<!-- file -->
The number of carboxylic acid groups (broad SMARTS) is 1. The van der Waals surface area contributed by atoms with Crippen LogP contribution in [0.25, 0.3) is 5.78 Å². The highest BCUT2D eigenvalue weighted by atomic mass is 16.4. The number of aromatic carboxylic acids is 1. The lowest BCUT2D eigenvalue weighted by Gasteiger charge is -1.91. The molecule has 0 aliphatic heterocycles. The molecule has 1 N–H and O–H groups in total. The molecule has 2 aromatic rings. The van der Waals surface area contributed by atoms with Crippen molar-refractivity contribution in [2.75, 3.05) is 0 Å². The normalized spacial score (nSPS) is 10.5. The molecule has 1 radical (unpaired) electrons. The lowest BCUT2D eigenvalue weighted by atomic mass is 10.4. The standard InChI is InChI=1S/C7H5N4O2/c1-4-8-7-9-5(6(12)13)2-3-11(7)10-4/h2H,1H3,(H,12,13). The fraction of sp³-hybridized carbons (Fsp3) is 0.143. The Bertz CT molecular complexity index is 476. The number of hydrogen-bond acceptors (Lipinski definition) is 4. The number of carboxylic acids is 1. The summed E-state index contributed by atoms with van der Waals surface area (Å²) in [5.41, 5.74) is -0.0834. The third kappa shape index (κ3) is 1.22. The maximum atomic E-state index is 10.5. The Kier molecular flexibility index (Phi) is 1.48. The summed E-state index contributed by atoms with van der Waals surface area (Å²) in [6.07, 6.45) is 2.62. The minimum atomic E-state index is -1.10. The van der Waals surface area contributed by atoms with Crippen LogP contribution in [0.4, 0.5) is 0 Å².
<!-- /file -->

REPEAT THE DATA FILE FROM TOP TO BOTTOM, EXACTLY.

The number of carboxylic acid groups (broad SMARTS) is 1. The van der Waals surface area contributed by atoms with Crippen LogP contribution in [0.25, 0.3) is 5.78 Å². The highest BCUT2D eigenvalue weighted by atomic mass is 16.4. The number of aromatic carboxylic acids is 1. The lowest BCUT2D eigenvalue weighted by Gasteiger charge is -1.91. The molecule has 0 aliphatic heterocycles. The molecule has 1 N–H and O–H groups in total. The molecule has 2 aromatic rings. The van der Waals surface area contributed by atoms with Crippen molar-refractivity contribution in [2.75, 3.05) is 0 Å². The normalized spacial score (nSPS) is 10.5. The molecule has 1 radical (unpaired) electrons. The lowest BCUT2D eigenvalue weighted by atomic mass is 10.4. The standard InChI is InChI=1S/C7H5N4O2/c1-4-8-7-9-5(6(12)13)2-3-11(7)10-4/h2H,1H3,(H,12,13). The fraction of sp³-hybridized carbons (Fsp3) is 0.143. The Bertz CT molecular complexity index is 476. The number of hydrogen-bond acceptors (Lipinski definition) is 4. The number of carboxylic acids is 1. The summed E-state index contributed by atoms with van der Waals surface area (Å²) in [5.41, 5.74) is -0.0834. The third kappa shape index (κ3) is 1.22. The maximum atomic E-state index is 10.5. The Kier molecular flexibility index (Phi) is 1.48. The summed E-state index contributed by atoms with van der Waals surface area (Å²) in [6.07, 6.45) is 2.62. The minimum atomic E-state index is -1.10. The van der Waals surface area contributed by atoms with Crippen LogP contribution in [0.4, 0.5) is 0 Å².